2. Luke says:

    I have heard both perspectives before, and agree that we need to be careful before pronouncing judgments on the woman’s character based on the limited information we have (her multiple marriages, or, even more tenuously, the time of day at which she fetches water).

    Furthermore, I do think that to the extent that we focus so much on the moral character of the woman, we miss some more profound theological and literary moves that the Evangelist is making, as he presents the interaction between Jesus and the Samaritan woman as a typical well engagement story (Abraham’s servant/Rebekah, Jacob/Rachel, Moses/Zipporah). This reading of the text is significantly reinforced by John the Baptist’s description of Jesus as the Bridegroom at the end of the previous chapter.

  3. Desta Love says:

    I agree that we have rushed to judgment regarding the social standing of the Samaritan woman. Given her social world, it is unlikely that she would be a prostitute and be married four times. We do not know the circumstances of her marriages but we can surmise that this may reflect leverate marriage practices. As a woman who has survived the loss of four husbands she would be a prime candidate for prostitute since she would likely have no male agency in the world. But she is living with a man who is not her husband. Perhaps he is a kinsman/redeemer who is providing her the protection of male agency.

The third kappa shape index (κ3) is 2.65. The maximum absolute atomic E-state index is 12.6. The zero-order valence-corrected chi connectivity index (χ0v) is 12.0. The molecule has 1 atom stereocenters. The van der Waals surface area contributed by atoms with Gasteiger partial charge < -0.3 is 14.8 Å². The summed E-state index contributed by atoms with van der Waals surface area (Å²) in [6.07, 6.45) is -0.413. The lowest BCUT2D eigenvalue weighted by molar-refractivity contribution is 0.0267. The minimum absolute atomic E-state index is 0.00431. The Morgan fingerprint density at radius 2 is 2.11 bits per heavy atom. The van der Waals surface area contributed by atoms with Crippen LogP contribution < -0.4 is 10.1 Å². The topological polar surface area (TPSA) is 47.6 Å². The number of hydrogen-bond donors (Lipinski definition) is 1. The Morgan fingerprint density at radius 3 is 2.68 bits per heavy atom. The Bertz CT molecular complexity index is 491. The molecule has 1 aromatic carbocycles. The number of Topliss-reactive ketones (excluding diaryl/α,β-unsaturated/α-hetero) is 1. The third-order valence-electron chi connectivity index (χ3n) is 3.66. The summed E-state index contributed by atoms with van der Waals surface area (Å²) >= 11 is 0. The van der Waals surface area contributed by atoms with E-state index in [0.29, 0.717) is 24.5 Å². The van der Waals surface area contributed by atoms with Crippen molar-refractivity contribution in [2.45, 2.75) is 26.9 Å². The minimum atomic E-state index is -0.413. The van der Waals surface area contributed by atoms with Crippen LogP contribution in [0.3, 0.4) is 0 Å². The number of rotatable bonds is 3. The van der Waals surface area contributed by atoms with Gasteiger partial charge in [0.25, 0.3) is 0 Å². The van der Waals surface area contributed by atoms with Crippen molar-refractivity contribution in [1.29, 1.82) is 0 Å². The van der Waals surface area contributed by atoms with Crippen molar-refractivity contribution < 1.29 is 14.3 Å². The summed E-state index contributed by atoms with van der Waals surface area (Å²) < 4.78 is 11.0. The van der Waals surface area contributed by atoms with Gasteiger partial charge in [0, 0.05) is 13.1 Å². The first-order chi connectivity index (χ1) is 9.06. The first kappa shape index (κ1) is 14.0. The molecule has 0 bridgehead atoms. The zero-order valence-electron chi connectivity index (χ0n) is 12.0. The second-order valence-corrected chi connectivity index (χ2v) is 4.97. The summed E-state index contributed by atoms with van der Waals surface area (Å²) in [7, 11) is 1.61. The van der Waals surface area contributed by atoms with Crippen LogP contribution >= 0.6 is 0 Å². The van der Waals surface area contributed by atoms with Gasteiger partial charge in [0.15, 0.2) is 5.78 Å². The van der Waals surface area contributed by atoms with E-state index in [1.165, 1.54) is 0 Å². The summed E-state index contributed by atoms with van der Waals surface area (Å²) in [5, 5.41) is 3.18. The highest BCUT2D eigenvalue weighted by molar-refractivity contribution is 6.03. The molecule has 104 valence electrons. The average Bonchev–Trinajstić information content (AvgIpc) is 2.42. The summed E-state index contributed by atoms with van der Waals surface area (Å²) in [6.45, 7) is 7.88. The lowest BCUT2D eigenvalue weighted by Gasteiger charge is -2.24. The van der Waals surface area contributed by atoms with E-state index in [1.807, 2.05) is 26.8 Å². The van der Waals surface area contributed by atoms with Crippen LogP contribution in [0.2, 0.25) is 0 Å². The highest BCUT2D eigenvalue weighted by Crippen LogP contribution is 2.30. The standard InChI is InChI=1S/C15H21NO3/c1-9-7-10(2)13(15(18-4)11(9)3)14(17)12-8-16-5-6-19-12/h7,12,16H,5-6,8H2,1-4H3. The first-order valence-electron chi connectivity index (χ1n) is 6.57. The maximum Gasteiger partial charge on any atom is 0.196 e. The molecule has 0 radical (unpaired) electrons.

Whatever her life situation may be we can still see the exchange between her and Jesus at the well and ask, “What is wrong with this picture?” As a woman of the ancient world she would always venture into public in the company of her husband or other women. But here she is in public space at a public hour alone. It does suggest that she carries shame and has been shunned by the women in her community. But at a bare minimum, we all know that the exchange between Jesus and the woman is a violation of social norm–for men to not speak to women in public who are not their wives. But it goes deeper than that. She is a Samaritan woman and Jews considered Samaritan women menstruant from birth, thus permanently unclean. So there are layers of shame and impropriety here, which of course are of no consequence to Jesus. I like Lori’s comment that she has survived layers of abuse and shame. Even her marriages are because of a leverate situation she no doubt experiences blame and thus carries shame. And if she is barren, all the more reason for the community of women to shun her.

    To me, the power of this passage is that Jesus deems her worthy of the gift of God, regardless of her situation–even if she had been a woman of ill repute. Also, her exclamation to the community is somewhat revealing, “Come see a man who told me all I ever did. Can this be the Messiah?” In this public space, at this public hour–he reveals to her all the answers to our questions about her and she does not feel shame in his presence.